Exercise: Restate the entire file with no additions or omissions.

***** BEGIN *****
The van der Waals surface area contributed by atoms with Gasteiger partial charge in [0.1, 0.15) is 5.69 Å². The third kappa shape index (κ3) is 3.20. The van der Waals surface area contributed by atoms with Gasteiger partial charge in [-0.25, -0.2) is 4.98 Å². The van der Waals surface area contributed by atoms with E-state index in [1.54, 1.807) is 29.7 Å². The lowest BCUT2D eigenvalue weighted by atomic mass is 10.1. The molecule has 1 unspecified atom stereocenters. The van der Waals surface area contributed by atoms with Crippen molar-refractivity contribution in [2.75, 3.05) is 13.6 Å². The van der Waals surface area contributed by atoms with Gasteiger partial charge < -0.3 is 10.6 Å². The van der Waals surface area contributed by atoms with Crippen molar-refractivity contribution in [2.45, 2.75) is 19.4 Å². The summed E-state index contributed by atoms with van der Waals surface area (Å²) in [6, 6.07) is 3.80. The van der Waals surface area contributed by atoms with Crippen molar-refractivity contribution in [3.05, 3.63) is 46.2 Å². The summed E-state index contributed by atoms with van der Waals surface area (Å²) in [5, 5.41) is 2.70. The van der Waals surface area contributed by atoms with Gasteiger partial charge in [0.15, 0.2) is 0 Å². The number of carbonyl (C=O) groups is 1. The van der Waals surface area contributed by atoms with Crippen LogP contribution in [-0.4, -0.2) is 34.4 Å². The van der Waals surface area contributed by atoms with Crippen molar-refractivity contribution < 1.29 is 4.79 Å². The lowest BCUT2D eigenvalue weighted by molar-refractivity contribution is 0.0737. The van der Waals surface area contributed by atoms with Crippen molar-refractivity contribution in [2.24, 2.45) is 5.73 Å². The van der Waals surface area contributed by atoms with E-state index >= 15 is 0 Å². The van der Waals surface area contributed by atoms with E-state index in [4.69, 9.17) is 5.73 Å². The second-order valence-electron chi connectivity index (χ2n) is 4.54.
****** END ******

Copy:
The van der Waals surface area contributed by atoms with Gasteiger partial charge in [0.1, 0.15) is 5.69 Å². The third kappa shape index (κ3) is 3.20. The van der Waals surface area contributed by atoms with Gasteiger partial charge in [-0.25, -0.2) is 4.98 Å². The van der Waals surface area contributed by atoms with E-state index in [1.54, 1.807) is 29.7 Å². The lowest BCUT2D eigenvalue weighted by atomic mass is 10.1. The molecule has 1 unspecified atom stereocenters. The van der Waals surface area contributed by atoms with Crippen molar-refractivity contribution in [2.75, 3.05) is 13.6 Å². The van der Waals surface area contributed by atoms with Gasteiger partial charge < -0.3 is 10.6 Å². The van der Waals surface area contributed by atoms with Crippen molar-refractivity contribution in [2.45, 2.75) is 19.4 Å². The summed E-state index contributed by atoms with van der Waals surface area (Å²) in [6, 6.07) is 3.80. The van der Waals surface area contributed by atoms with Crippen molar-refractivity contribution in [3.05, 3.63) is 46.2 Å². The summed E-state index contributed by atoms with van der Waals surface area (Å²) in [5, 5.41) is 2.70. The van der Waals surface area contributed by atoms with Gasteiger partial charge in [0.15, 0.2) is 0 Å². The number of carbonyl (C=O) groups is 1. The van der Waals surface area contributed by atoms with Crippen LogP contribution in [-0.4, -0.2) is 34.4 Å². The van der Waals surface area contributed by atoms with Crippen molar-refractivity contribution < 1.29 is 4.79 Å². The lowest BCUT2D eigenvalue weighted by molar-refractivity contribution is 0.0737. The van der Waals surface area contributed by atoms with Crippen molar-refractivity contribution in [2.24, 2.45) is 5.73 Å². The van der Waals surface area contributed by atoms with E-state index >= 15 is 0 Å². The van der Waals surface area contributed by atoms with E-state index in [4.69, 9.17) is 5.73 Å². The second-order valence-electron chi connectivity index (χ2n) is 4.54.